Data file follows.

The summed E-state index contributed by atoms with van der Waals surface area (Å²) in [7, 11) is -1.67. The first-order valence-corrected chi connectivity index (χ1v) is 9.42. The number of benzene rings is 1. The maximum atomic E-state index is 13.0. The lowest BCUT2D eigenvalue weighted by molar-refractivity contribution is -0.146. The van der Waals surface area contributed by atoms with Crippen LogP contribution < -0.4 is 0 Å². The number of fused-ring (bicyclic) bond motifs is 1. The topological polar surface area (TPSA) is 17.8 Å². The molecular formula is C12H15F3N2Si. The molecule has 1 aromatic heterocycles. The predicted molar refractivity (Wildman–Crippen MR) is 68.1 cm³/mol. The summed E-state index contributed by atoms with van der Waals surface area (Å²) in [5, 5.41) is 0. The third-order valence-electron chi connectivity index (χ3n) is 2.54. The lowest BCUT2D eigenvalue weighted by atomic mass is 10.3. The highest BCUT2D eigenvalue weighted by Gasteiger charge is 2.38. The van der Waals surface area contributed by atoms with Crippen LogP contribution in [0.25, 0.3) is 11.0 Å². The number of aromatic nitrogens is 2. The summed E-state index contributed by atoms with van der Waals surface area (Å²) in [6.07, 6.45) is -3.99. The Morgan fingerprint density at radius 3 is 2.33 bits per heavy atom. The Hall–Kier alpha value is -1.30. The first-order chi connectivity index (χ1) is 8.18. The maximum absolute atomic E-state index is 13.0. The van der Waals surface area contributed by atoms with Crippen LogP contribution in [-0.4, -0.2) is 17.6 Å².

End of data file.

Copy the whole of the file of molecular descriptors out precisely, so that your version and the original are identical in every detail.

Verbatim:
The summed E-state index contributed by atoms with van der Waals surface area (Å²) in [7, 11) is -1.67. The first-order valence-corrected chi connectivity index (χ1v) is 9.42. The number of benzene rings is 1. The maximum atomic E-state index is 13.0. The lowest BCUT2D eigenvalue weighted by molar-refractivity contribution is -0.146. The van der Waals surface area contributed by atoms with Crippen LogP contribution < -0.4 is 0 Å². The number of fused-ring (bicyclic) bond motifs is 1. The topological polar surface area (TPSA) is 17.8 Å². The molecular formula is C12H15F3N2Si. The molecule has 1 aromatic heterocycles. The predicted molar refractivity (Wildman–Crippen MR) is 68.1 cm³/mol. The summed E-state index contributed by atoms with van der Waals surface area (Å²) in [5, 5.41) is 0. The third-order valence-electron chi connectivity index (χ3n) is 2.54. The lowest BCUT2D eigenvalue weighted by atomic mass is 10.3. The highest BCUT2D eigenvalue weighted by Gasteiger charge is 2.38. The van der Waals surface area contributed by atoms with Crippen LogP contribution in [0.25, 0.3) is 11.0 Å². The number of aromatic nitrogens is 2. The summed E-state index contributed by atoms with van der Waals surface area (Å²) in [6.07, 6.45) is -3.99. The Morgan fingerprint density at radius 3 is 2.33 bits per heavy atom. The Hall–Kier alpha value is -1.30. The first-order chi connectivity index (χ1) is 8.18. The maximum absolute atomic E-state index is 13.0. The van der Waals surface area contributed by atoms with Crippen LogP contribution in [-0.4, -0.2) is 17.6 Å².